ejc ◌ʼ ejective kirshenbaum
imp implosive kirshenbaum
vwl vowel kirshenbaum

The vwl phonemes are described using vowel height and backness features, while consonants (the other manners of articulation) are described using place of articulation features.

NOTE: Evan Kirshenbaum defines an orl (oral) feature which is not used. From context, it looks like {orl,stp} was indended to be used for plosives, and {nas,stp} for nasals. That feature is not defined in this document, but is defined in the phoneme model.

The manner of articulation can be refined using the following features:

Feature Name Origin
lat lateral kirshenbaum
sib sibilant cainteoir

NOTE: Evan Kirshenbaum defines a ctl (central) feature which is not used. From context, it looks like it was intended to explicitly annotate consonants as having a central release, similar to how the lat feature is used for lateral release. As consonants are implicitly central, the ctl feature is not needed and as such is not defined in this document.

Place of Articulation

Feature Name Origin
blb bilabial kirshenbaum
lbd labio-dental kirshenbaum
bld bilabial-labio-dental espeak-ng
dnt dental kirshenbaum
alv alveolar kirshenbaum
pla palato-alveolar kirshenbaum
rfx retroflex kirshenbaum
alp alveolo-palatal cainteoir
pal palatal kirshenbaum
vel velar kirshenbaum
lbv labio-velar kirshenbaum
uvl uvular kirshenbaum
phr pharyngeal kirshenbaum
glt glottal kirshenbaum

The bld place of articulation is used for afr consonants that have a blb onset and a lbd release, e.g. in the German p͡f consonant.

NOTE: The IPA charts make a distinction between pharyngeal and epiglottal consonants, but Wikipedia does not. This model uses the Wikipedia descriptions.

Voice

Feature Name Origin
vls voiceless kirshenbaum
vcd voiced kirshenbaum

Vowels

fnt cnt bck
unr rnd unr rnd unr rnd
hgh i y ɨ ʉ ɯ u
smh ɪ ʏ ʊ
umd e ø ɘ ɵ ɤ o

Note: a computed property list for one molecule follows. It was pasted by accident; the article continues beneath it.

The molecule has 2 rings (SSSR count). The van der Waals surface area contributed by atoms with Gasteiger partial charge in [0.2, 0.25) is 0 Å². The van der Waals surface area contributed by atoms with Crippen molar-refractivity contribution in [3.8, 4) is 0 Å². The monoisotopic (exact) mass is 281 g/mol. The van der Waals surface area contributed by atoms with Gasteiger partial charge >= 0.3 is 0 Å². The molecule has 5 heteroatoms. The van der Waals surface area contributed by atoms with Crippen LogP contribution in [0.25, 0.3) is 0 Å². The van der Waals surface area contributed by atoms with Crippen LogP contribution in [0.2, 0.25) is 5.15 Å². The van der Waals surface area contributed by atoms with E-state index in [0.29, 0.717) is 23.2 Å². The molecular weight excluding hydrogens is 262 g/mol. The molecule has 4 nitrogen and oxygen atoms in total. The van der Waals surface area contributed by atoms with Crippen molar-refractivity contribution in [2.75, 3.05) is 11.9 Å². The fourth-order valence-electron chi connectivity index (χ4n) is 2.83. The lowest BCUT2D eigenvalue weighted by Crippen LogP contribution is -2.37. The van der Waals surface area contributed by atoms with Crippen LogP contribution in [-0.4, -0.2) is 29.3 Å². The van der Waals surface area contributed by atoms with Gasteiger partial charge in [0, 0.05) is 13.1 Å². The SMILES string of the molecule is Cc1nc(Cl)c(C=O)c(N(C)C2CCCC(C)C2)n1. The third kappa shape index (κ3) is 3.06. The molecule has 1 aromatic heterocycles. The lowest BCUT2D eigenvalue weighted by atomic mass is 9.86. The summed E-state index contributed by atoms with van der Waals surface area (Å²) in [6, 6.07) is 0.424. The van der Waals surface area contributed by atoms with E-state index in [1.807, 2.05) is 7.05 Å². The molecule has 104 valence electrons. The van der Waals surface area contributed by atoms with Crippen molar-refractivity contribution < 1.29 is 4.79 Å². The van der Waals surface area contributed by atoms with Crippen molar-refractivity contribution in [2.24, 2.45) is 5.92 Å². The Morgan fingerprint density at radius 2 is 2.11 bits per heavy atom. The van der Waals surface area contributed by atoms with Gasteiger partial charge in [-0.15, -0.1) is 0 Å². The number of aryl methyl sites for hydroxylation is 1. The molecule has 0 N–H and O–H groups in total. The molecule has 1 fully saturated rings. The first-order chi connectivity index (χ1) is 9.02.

mid ə
lmd ɛ œ ɜ ɞ ʌ ɔ
sml æ ɐ
low a ɶ ɑ ɒ

Other Symbols

Symbol Features
ɚ unr mid cnt rzd vwl
ɝ unr lmd cnt rzd vwl

Height

Feature Name Origin
hgh close (high) kirshenbaum
smh near-close (semi-high) kirshenbaum
umd close-mid (upper-mid) kirshenbaum
mid mid kirshenbaum
lmd open-mid (lower-mid) kirshenbaum
sml near-open (semi-low) cainteoir
low open (low) kirshenbaum

Backness

Feature Name Origin
fnt front kirshenbaum
cnt center kirshenbaum
bck back kirshenbaum

NOTE: The smh vowels are more cnt than the other vowels. However, this distinction is not needed to classify these vowels so there are no features for front-central and back-central. The fnt and bck features are used instead.

Rounding

Feature Name Origin
unr unrounded kirshenbaum
rnd rounded kirshenbaum

Diacritics

Articulation

Feature Symbol Name Origin
lgl ◌̼ linguolabial cainteoir
idt ◌̪͆ interdental espeak-ng
◌̪ dental
apc ◌̺ apical espeak-ng
lmn ◌̻ laminal cainteoir
◌̟ advanced
◌̠ retracted
◌̈ centralized
◌̽ mid-centralized
◌̝ raised
◌̞ lowered

The articulations that do not have a corresponding feature name are recorded using the features of their new location in the consonant or vowel charts, not using the features of the base phoneme.

Air Flow

Feature Symbol Name Origin
egs egressive espeak-ng
igs ingressive espeak-ng

The ↑ and ↓ symbols are from the extended IPA[7]. They only need to be used when the air flow is different to the base IPA phoneme (e.g. using ↓ on pulmonic consonants).

Phonation

Feature Symbol Name Origin
brv ◌̤ breathy voice espeak-ng
slv ◌̥ slack voice cainteoir
stv ◌̬ stiff voice cainteoir
crv ◌̰ creaky voice cainteoir
glc ʔ͡◌ glottal closure espeak-ng